Christine, a middle school language teacher currently on maternity leave, graduated from Georgetown and got her master's at Columbia. Will graduated from Dartmouth and Harvard Law and is currently an entrepreneur. Previously, he worked as an analyst for Goldman Sachs and later as a media consultant in Los Angeles. He tries to schedule all his meetings for Monday or Friday so that he can devote as much of every other day as possible to his children.
Will Griffin's enthusiasm isn't limited to Chase's football potential. He gets just as excited when Chase describes his vision of pursuing marine biology, with a goal of developing a foam that can desalinate water. He and a buddy hope to turn the Gulf of Mexico into an aquifer.
"I want to find a more efficient way to clean salt water and purify it into drinking water, so that water can become more accessible to people who need it," Griffin said.
Dad is no less proud of Chase's dedication to orchestra, which began with Suzuki violin lessons at age 4. He's hesitant to reveal his son's recent SAT test score, but suffice it to say 2,400 is the goal next time.
"He's smarter than me," Whitfield said, "but I was a little nerd too."
Whitfield can't help but see himself in Griffin. That's one reason the famed QB trainer took an interest in the kid as an 11-year-old.
"I don't have kids, and he's too young to be a kid brother, but there's a lot of him in me," Whitfield said. "He's me in hyper-drive. If I were 11 or 12 or 13, Chase and I would be best friends -- without question. He'd be my absolute dude."
The 36-year-old coach calls him the most charismatic, polite young man he's ever met. Whitfield is proud that Griffin occasionally gets mistaken for his son in public. But he can't evaluate the boy's physical traits like his other passers because, for now, facts are facts.
Griffin is 5-foot-3½ and 125 pounds. He's praying for a growth spurt, and Will Griffin (who is 5-foot-11) says doctors are projecting 6 feet or 6-foot-1. Griffin is no physical specimen with rare genes.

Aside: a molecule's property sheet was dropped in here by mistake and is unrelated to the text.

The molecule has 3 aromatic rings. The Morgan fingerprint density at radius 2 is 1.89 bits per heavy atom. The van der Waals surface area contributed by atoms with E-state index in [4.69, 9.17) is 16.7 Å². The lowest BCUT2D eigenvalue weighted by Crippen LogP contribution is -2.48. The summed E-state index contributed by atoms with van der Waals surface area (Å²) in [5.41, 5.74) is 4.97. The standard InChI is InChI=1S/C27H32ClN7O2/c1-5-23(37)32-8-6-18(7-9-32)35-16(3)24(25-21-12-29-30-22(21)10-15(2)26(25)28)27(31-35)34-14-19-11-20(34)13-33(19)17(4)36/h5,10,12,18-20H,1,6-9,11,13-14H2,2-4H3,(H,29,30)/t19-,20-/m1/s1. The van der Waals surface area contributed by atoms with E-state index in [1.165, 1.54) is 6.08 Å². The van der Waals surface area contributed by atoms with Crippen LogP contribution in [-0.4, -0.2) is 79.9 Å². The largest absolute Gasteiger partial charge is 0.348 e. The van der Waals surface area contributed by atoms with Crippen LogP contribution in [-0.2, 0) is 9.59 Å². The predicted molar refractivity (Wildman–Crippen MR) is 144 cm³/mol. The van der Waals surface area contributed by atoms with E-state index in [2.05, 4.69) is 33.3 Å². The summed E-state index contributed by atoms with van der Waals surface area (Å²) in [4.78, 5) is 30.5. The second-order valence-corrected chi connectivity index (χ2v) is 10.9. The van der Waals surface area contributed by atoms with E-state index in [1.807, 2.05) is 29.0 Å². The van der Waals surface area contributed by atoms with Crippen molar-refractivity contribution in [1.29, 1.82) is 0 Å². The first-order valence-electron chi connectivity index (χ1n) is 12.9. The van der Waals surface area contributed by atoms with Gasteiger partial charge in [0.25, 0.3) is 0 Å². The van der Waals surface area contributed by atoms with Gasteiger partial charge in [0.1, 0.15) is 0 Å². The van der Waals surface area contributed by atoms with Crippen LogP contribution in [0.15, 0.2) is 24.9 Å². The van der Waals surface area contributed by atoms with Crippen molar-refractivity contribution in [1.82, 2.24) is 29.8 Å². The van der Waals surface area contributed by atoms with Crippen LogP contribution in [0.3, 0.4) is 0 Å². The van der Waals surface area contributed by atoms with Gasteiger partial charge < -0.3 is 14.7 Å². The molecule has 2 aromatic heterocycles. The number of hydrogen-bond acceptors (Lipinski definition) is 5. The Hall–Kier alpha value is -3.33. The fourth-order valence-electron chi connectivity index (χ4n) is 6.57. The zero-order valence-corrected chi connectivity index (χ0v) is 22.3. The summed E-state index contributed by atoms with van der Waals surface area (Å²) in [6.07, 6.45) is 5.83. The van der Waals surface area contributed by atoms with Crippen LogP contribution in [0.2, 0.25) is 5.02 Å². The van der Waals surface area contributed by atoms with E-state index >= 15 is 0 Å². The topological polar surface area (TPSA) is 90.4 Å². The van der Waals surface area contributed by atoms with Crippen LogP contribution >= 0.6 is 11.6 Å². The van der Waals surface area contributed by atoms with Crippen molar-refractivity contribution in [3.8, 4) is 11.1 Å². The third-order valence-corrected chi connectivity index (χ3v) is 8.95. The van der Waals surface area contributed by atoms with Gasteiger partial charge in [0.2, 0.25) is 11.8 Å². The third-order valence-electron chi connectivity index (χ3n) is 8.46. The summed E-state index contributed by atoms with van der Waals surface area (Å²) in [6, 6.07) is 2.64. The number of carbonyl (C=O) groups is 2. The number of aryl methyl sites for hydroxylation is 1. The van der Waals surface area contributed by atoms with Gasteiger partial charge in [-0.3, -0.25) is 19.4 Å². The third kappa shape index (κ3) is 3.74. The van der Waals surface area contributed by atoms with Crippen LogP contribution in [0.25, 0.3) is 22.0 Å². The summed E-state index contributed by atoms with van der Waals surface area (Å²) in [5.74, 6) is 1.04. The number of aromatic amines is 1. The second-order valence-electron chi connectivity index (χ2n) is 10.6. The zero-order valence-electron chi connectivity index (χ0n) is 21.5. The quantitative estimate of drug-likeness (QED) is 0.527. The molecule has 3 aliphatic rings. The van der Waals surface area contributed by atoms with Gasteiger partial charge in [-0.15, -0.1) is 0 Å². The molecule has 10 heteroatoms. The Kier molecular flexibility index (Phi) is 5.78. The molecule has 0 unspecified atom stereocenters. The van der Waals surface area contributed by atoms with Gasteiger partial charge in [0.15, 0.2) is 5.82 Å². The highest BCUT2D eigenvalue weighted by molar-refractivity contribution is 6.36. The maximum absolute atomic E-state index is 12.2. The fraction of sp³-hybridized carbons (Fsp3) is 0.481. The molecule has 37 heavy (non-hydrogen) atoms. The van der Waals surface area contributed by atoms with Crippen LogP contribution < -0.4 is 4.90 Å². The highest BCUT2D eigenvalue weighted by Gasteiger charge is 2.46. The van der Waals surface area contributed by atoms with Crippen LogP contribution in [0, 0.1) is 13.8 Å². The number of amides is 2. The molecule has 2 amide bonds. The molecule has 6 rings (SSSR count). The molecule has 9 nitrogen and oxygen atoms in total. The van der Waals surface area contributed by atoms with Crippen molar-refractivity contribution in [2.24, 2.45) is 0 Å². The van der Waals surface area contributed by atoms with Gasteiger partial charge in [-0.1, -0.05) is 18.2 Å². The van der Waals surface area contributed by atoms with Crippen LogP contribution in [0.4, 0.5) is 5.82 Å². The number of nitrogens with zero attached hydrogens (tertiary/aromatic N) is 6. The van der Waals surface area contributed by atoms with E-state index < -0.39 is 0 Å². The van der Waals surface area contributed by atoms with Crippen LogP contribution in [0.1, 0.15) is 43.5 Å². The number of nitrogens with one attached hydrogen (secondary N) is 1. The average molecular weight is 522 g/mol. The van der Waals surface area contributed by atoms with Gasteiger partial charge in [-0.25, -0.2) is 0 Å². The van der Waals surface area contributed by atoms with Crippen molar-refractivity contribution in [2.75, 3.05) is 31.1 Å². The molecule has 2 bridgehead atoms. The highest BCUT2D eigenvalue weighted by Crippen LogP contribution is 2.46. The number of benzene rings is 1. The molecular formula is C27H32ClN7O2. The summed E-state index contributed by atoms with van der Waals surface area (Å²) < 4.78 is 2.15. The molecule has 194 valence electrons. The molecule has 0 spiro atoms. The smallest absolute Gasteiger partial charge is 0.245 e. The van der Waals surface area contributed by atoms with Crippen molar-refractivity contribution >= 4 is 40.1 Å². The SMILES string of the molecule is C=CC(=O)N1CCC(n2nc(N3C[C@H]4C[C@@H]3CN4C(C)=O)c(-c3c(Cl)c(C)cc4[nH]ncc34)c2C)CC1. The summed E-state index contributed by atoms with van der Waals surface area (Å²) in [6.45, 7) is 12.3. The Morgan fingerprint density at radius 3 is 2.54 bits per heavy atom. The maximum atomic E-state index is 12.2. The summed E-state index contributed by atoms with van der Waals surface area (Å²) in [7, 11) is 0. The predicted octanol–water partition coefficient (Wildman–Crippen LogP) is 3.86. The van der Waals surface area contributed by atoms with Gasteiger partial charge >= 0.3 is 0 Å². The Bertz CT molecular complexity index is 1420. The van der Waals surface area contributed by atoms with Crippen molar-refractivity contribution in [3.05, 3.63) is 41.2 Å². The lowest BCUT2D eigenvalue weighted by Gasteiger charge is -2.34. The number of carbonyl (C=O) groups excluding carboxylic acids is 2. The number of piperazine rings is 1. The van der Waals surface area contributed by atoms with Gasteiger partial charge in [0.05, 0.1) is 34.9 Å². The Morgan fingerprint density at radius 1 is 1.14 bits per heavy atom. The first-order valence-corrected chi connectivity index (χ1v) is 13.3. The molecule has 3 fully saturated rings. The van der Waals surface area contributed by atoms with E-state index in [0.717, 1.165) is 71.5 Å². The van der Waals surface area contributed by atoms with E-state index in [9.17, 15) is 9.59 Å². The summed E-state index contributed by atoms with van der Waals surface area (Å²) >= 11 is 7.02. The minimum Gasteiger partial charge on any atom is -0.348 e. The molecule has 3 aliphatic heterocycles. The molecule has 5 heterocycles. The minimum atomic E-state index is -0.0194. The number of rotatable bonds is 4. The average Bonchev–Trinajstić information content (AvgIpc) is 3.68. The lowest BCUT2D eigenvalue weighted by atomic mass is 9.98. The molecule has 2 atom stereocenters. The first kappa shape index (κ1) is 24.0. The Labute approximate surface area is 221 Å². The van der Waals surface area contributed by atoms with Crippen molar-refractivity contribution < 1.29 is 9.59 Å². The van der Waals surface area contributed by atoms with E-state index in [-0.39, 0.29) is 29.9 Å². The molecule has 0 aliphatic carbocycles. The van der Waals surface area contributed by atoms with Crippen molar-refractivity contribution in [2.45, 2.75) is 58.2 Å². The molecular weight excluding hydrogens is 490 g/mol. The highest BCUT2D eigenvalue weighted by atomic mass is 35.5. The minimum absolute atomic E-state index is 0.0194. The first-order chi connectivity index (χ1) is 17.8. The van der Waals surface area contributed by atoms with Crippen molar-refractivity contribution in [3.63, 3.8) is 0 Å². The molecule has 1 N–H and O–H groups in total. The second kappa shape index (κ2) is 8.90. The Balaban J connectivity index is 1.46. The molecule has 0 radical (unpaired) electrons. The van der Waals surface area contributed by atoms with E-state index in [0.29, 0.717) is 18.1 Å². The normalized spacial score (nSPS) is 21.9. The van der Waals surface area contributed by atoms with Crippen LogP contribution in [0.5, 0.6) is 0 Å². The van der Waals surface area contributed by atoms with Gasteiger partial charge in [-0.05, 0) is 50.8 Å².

So he sets his sights on the attainable. He idolizes Drew Brees -- a fellow Austin native -- and Russell Wilson just as much as he does Manziel, and he hopes he can follow in their footsteps as an undersized passing surgeon. He compensates by being smarter and sharper and by making sure nobody practices better.
"My goal is to be starting by sophomore year," he said. "If I do that, that means I've really got my skill-set up to a point where a coach thinks I can start as a 15-year-old in 6A Texas football. That's a goal that's very realistic if I keep working."
Having an impeccable resume won't make him QB No. 1 at Cedar Ridge High School next year, though, and his father knows that.
This is a results-driven game. Either you make plays, or you don't. The family's intense dedication to training and studying is all about giving Griffin the tools he'll need when he's older, taller and ready.
"He's killing it in the little stuff he can do," Will Griffin said. "But, in perspective, it's still not Friday night."
Dad's main goal is for Chase to get into an Ivy League school. A framed, crimson Harvard sign hangs behind his home office desk. Whitfield and his fellow Elite 11 coaches believe wholeheartedly in a larger ambition: "We all kid him about becoming the president of the United States."